Around the time Branson was deployed to Ramadi, Iraq, TIME magazine ranked the city as the most dangerous place in the world.
“For us, Ramadi was sort of like a fistfight in a phone booth,” Branson said.” We never knew where the ambush was going to come from.”
“You’re walking down a city, it could come from any window, and they could hit you from the window with small arms, fire, an RPG, an IED in the trash, and then they would disappear out of the back of that building,” he recalled. “The whole thing would be over in three minutes, but it was incredibly violent, and there wasn’t a lot you could do about it.”
Branson went from serving in the most dangerous city on Earth to what journalist Rick Leventhal described as likely the second most dangerous place on Earth: Helmand Province, Afghanistan.
The violence in Afghanistan was so bad that it would take a rocket to wake Branson up.
“We would be attacked two or three times a day,” he told Fox Nation. “It could be five minutes. It could be 30 minutes. I told my platoon staff, anytime we’re in contact, you’ve got to wake me up if I’m asleep and then I didn’t sleep for, like, three days.”
Branson then told the platoon to wake him up if they were in contact for more than five minutes, but he still didn’t sleep, so he instructed them to wake him up if a rocket hit.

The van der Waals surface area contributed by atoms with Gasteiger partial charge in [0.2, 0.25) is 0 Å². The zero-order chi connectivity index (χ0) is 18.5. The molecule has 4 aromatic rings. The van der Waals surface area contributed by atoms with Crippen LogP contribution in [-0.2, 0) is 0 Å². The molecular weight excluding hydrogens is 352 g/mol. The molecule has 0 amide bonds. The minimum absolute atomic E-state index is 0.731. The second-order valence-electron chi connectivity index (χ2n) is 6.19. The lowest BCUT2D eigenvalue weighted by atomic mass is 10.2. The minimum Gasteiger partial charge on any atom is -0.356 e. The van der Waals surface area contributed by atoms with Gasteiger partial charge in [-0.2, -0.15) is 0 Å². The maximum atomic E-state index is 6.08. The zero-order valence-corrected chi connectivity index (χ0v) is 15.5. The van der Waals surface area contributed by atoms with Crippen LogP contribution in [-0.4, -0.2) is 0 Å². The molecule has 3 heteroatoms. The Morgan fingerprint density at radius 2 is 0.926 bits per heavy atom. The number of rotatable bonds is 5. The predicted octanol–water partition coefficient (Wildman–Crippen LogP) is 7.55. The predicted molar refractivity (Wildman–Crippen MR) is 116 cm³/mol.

“We were basically in contact so often that… I decided that a rocket was the threshold for waking me up,” he explained.
The Marines confronted terrifying situations with bravery.
In one rare circumstance, Branson described how he was tested to the limit when the Marines had no weapons to resupply themselves in a battle.
“We started that engagement at 4:30 in the morning and the last shot was fired at 11:00 AM,” he said. We were essentially surrounded for most of the time, so ammunition became a problem. As the officer in charge, that was the most concerning.”
In one firefight where the U.S. Marines killed 34 Taliban members, a Marine was hit in the face with an RPG that had hit bulletproof glass leading part of a turret to injure him.
“We are very fortunate in that it didn’t… detonate. It was a dud,” Branson told Fox Nation.” So, it was really the force of impact that hurt him. So, he had to be medevaced, and he was back in the fight within a week.”
Along with being prepared to fight in very dangerous situations, Marines were also trained to be resilient in Afghanistan’s sweltering heat.
Branson explained that it was so hot in Afghanistan that the Humvees would overheat and not work in midday. Marines even cooked a lot of their meals on the hood of the vehicles.
“You just drop the canned food on the hood of the Humvee at noon and 15 minutes later, it’s cooked,” Branson explained.
Ultimately, in each situation the Marines faced, they did so with courage and love for their country.
Branson reflected on how his time in the Marines really shaped him, adding that “service in any form is one of the most gratifying things” of his life.
“Selfishly, I got a lot out of being a Marine. Being a Marine matured me at an early age,” he told Fox Nation. “It gave me leadership skills. It gave me a brotherhood. It gave me appreciation for life.”
“As Ronald Reagan said, you know, Marines don’t have to spend a lifetime worrying if they’ve made a difference,” he added. “And again, I don’t think you have to be a Marine to make a difference, but public service is a rewarding thing for anyone to go into.”
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